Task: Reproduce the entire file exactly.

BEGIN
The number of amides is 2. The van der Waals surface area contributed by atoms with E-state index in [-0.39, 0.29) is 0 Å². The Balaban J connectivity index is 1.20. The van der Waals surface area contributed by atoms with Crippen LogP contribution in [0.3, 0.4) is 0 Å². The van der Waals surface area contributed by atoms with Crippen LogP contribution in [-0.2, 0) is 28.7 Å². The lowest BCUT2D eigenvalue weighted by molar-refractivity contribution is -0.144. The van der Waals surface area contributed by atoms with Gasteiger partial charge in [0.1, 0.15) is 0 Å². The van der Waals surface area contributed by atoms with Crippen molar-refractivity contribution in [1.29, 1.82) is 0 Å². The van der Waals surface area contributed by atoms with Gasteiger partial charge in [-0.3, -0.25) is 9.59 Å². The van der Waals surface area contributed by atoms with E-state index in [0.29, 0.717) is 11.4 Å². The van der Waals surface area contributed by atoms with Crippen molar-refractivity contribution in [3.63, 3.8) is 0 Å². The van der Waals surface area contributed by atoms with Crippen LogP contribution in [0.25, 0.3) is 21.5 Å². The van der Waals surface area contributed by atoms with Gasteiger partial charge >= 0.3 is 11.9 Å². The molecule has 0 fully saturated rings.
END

The number of amides is 2. The van der Waals surface area contributed by atoms with E-state index in [-0.39, 0.29) is 0 Å². The Balaban J connectivity index is 1.20. The van der Waals surface area contributed by atoms with Crippen LogP contribution in [0.3, 0.4) is 0 Å². The van der Waals surface area contributed by atoms with Crippen LogP contribution in [-0.2, 0) is 28.7 Å². The lowest BCUT2D eigenvalue weighted by molar-refractivity contribution is -0.144. The van der Waals surface area contributed by atoms with Gasteiger partial charge in [0.1, 0.15) is 0 Å². The van der Waals surface area contributed by atoms with Crippen molar-refractivity contribution in [1.29, 1.82) is 0 Å². The van der Waals surface area contributed by atoms with Gasteiger partial charge in [-0.3, -0.25) is 9.59 Å². The van der Waals surface area contributed by atoms with E-state index in [0.29, 0.717) is 11.4 Å². The van der Waals surface area contributed by atoms with Crippen molar-refractivity contribution in [3.63, 3.8) is 0 Å². The van der Waals surface area contributed by atoms with Crippen LogP contribution in [0.25, 0.3) is 21.5 Å². The van der Waals surface area contributed by atoms with Gasteiger partial charge >= 0.3 is 11.9 Å². The molecule has 0 fully saturated rings.